Athletes harassed in Spain while practicing amid confinement

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In this photo taken on Sunday May 3, 2020, a group of cyclists, many on racing bikes, ride down the Paseo de la Castellana boulevard in Madrid, Spain after Spaniards were able to go outdoors to do exercise for the second time in seven weeks since the lockdown began to battle the coronavirus outbreak. High-performance athletes were allowed to resume training this week but some reported being harassed by local residents who thought they were breaking confinement rules. (AP Photo/Paul White)

MADRID – Some got jeered. Others were yelled at by people on their balconies. Many received disapproving looks.

The long-awaited return to practice amid the coronavirus pandemic wasn’t as pleasant as some Spanish athletes had hoped.

High-performance athletes were allowed to resume training in Spain this week after nearly two months of confinement, but some reported being harassed by local residents who thought they were breaking confinement rules.

The government has eased some of the lockdown measures that have been in place because of the pandemic, but restrictions on exercising still apply for most of the population, including specific time frames in which people from different age groups can go outside.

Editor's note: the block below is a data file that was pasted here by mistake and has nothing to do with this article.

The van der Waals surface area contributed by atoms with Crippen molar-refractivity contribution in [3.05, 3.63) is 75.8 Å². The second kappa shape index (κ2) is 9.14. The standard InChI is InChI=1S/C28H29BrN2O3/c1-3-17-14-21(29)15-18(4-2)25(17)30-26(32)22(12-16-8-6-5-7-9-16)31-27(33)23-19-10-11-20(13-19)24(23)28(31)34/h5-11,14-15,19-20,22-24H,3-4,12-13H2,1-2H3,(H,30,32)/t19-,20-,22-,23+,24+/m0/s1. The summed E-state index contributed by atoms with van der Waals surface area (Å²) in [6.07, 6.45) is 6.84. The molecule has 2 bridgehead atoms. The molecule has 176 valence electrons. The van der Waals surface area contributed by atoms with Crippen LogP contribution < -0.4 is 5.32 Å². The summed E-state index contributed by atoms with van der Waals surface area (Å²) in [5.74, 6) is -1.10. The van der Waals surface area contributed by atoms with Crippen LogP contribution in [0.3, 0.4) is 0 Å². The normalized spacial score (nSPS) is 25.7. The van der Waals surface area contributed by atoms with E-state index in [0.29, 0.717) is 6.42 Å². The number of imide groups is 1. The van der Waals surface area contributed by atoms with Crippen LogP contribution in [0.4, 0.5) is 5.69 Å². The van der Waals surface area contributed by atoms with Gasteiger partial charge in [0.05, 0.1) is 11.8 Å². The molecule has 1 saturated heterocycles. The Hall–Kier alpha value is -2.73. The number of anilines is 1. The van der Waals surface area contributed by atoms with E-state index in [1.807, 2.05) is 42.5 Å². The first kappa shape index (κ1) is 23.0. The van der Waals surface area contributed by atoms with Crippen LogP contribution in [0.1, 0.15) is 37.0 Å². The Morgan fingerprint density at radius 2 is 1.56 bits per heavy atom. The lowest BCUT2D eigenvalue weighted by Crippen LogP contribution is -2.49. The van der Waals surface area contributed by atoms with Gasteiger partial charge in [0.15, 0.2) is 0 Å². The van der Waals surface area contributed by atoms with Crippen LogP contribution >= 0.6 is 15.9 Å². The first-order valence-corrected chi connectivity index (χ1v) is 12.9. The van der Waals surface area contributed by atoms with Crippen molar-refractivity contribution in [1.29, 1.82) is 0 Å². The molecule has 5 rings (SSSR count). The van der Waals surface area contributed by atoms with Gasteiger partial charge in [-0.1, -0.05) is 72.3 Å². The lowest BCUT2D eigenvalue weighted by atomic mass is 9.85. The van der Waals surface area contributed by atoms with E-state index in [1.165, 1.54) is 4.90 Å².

Professional and high-performance athletes are an exception and can exercise at any time, though some people didn’t like seeing them out on the streets outside the permitted time slots for the rest of the population, either because they didn't know the rules or because they didn't recognize the athletes.

“I’ve never been looked at so badly and heard so many negative comments,” Spanish sprinter Cristina Lara wrote on Twitter. “They also jeered some of my colleagues. It looks like we will have to go out with signs identifying ourselves.”

Lara said she went out at about 10:30 a.m., which is a time reserved for the elderly. Children can go out with a parent from noon to 7 p.m., while others can leave their homes from 6 a.m. to 10 a.m. or from 8 p.m. to 11 p.m., always while staying within a kilometer (0.6 miles) from their residences.

Spanish long-distance runner Carlos Mayo also went out during the time reserved for the elderly on Monday. He told Spanish radio network COPE that he was asked why he was running at that time.